October 19, 2017
By alykit BRONZE, Smithtown, New York
alykit BRONZE, Smithtown, New York
3 articles 0 photos 0 comments

It was a friday night out, my first big one actually.  I had finally broken my vow and agreed to go out to those parties that kids throw when their overbearing parents give them the relief of leaving for a weekend.  I put on an outfit that made me feel like a kid playing an adult; which also made me look like everyone else.  The warning beep of my best friends car reminded me to repeat the poorly constructed lie of whose house I’d be sleeping over and when I’d be home in the morning.
The kind of thing that would usually terrify me didn't even remotely compare to the dread I was feeling towards the long night ahead.  The cool night air hit my skin as I sprinted to the car, ripped open the door. I was greeted by the giggles and high fives as my friends babbled about how their girl had grown up.  Even with the words of encouragement, I felt the slight competition that is impossible to escape when even your closest friends are there for you out of convenience.
The leaves and rain struck the windshield with a deep intensity and the lights from the cars and store windows passing by made it easy to pretend that this car was all that existed; it was simpler to forget that the pressure to be perfect was a figment of my imagination.  That daydream was interrupted as the car abruptly stopped, the jackets came off, and the lipgloss went on.  Out the door they went laughing and ducking and complaining about their messed up hair as if that was their biggest problems.  I just tried to smile and nod along.
The dim lights and loud music greeted us like a heavy fog and sucked us into the stream of faceless kids lined up around the house as if they owned the place.  The truth is, they probably didn't even know whose party it was, or at least I didn’t.  Names and ages didn’t matter in this time stopping, psychedelic atmosphere. As long as I played their game and drank as if the rest of the world didn't matter I would fit in just fine.  I headed straight for the kitchen passing faces I immediately forgot and followed the example of my peers; I hated it as much as I thought I would.  Yet I still kept drinking.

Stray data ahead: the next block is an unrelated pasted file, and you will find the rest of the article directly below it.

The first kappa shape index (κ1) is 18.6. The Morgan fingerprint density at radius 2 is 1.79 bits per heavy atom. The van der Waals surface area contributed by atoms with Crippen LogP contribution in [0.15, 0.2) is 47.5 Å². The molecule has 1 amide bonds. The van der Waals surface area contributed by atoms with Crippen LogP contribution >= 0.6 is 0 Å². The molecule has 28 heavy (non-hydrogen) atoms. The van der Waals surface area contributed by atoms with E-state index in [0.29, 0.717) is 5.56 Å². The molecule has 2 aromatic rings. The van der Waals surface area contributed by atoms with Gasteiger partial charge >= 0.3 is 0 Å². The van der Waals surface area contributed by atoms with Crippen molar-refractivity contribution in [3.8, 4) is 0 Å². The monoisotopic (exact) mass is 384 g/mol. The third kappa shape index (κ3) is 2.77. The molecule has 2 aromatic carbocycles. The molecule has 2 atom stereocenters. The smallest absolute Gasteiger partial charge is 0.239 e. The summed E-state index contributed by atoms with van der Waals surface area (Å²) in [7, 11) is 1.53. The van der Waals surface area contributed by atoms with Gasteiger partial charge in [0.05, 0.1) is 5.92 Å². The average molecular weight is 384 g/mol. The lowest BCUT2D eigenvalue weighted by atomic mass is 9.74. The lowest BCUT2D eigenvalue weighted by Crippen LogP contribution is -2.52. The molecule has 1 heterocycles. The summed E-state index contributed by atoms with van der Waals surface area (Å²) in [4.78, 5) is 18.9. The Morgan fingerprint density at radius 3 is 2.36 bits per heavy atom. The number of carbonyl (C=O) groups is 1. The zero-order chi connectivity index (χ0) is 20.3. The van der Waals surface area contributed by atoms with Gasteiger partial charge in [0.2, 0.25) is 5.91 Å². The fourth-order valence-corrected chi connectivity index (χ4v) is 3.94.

The night got hazier as I laughed at things I didn't think were funny and forgot how to spell my name.  But then the smoke and the vodka and the reality of where I was hit me so hard that I couldn’t stand up.  I just sat and stared, half awake not caring about the heckling crowd of obnoxious boys trying to take advantage of me in my drunken state. 
Then, like a candle in the dark, he floats to my side with a shocked look on his face.  I wasn’t surprised by his confusion as the sight of me half conscious on the hard ground was completely out of character for me.  I had never felt so pathetic. 
He shooed away the crowd and asked if I was okay.  I just smiled cause I didn't know the answer.  He pulled me up by the waist and carried me outside, claiming that the fresh air would make me feel better.  Little did he know that just his presence had the same effect.  I played with the soft material of his yellow t-shirt, remembering all our childhood memories and wondering why we didn’t talk anymore.  He was the only tangible person in my life, but somehow turned into the most unreachable.
With the thoughts in my head blurred, swirling and my judgement nonexistent I gripped the fabric tighter between my fingertips and sighed,
“I used to be completely in love with you”.
Then I glanced up at his eyes and and down just as quickly at the full moon reflected off the puddle he was standing in.
“Tell me you don’t mean that”, he said sucking in his breath and tightening his grip on my side.  I just leaned my head further into his safety of his chest and whispered,
“Can you feel my heartbeat?”  The steady thump was the only answer he needed.

The author's comments:

It was inspired by a dream I had a few years ago and I've always wanted to write it the same way I saw it in my head.

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